Posted by: Rachel Fleenor | October 16, 2014

The journalist’s role

In their posts, alansylvestre and craigmetke discussed the recent uprising in Ferguson, based on the context of chapter four of Mediating the Message in the 21st Century. I thought of a few other controversial issues – including Benghazi, the Malaysia Airlines crashes, and Russia and Ukraine. It is evident that the way these issues were mediated plays a significant role in the general populaces’ perceptions of them.

Alan asked: “Should the media take a more narrowly tailored approach when covering events?”

To answer that question, I think we must consider, “What is the journalist’s role?” The text offers two options: journalists can either be passive and neutral, or they can be active and advocate (p. 231).

From an ethics standpoint, we know that journalists are forbidden to work for a political candidate (p. 234). Yet, even without working for a certain person or party, is it possible to be non-partisan, objective, and neutral?

Although journalists must walk the tightrope between covering the news objectively and writing to suit their personal biases, they are also compelled to cover news their audiences want (p. 70). Often, the news in demand highlights conflict and controversy – that which deviates through a tendency toward inclusion of violence, among other things (p. 203).

As journalists, we have a powerful platform from which we can shape public opinion on issues like U.S. involvement in wars, gun control, legalization of marijuana, environmental issues, and funding for education.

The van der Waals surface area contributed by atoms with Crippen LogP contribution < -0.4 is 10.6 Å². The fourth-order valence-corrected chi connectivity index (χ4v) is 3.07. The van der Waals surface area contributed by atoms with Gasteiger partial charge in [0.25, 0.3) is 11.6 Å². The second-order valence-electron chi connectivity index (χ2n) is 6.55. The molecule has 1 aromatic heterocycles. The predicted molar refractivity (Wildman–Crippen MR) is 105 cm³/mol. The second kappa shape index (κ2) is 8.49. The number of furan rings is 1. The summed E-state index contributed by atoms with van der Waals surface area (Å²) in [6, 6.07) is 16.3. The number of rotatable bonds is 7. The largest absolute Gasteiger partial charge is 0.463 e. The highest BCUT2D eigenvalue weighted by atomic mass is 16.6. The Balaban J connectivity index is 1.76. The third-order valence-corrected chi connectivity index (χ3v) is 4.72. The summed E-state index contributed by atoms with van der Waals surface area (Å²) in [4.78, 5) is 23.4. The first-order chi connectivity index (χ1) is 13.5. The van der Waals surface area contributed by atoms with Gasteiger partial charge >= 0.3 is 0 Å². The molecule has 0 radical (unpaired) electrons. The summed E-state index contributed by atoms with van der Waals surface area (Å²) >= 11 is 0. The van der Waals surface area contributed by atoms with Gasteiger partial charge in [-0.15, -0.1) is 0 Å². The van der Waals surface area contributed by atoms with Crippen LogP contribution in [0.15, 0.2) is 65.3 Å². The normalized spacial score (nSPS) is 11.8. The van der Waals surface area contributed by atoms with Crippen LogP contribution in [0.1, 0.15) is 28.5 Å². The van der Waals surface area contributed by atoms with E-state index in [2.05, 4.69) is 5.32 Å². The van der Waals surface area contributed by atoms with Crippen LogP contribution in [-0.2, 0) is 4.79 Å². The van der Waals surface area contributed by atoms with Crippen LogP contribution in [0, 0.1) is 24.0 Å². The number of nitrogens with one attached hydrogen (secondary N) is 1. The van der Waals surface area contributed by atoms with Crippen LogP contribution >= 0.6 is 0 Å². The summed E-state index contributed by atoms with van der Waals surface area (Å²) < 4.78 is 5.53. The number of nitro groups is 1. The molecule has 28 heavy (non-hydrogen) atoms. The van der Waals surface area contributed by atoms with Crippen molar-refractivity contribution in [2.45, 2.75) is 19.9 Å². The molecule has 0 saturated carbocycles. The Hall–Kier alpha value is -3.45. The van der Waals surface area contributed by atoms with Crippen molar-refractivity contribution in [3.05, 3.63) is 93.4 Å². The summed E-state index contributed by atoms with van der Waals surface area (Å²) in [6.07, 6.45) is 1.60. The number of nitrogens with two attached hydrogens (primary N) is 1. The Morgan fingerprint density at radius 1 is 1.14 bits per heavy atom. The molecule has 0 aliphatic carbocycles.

What is our role?

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Responses

  1. You pose a really great question here. For me, when I think about what my role is as a journalist, I relate it back to Edward Burke’s theory of media as the fourth estate. The theory basically states that media serves as the “watchdog” over the three branches of a democracy.

    When I’m producing a video, writing a story, or taking a photograph, I keep this ideology in the back of my mind. I can’t always do that with every story, but I try to always keep this in the back of my mind.

    I feel my personal role is to strive to provide the public with the most factual stories so they can make the most educated decisions about the world around them.


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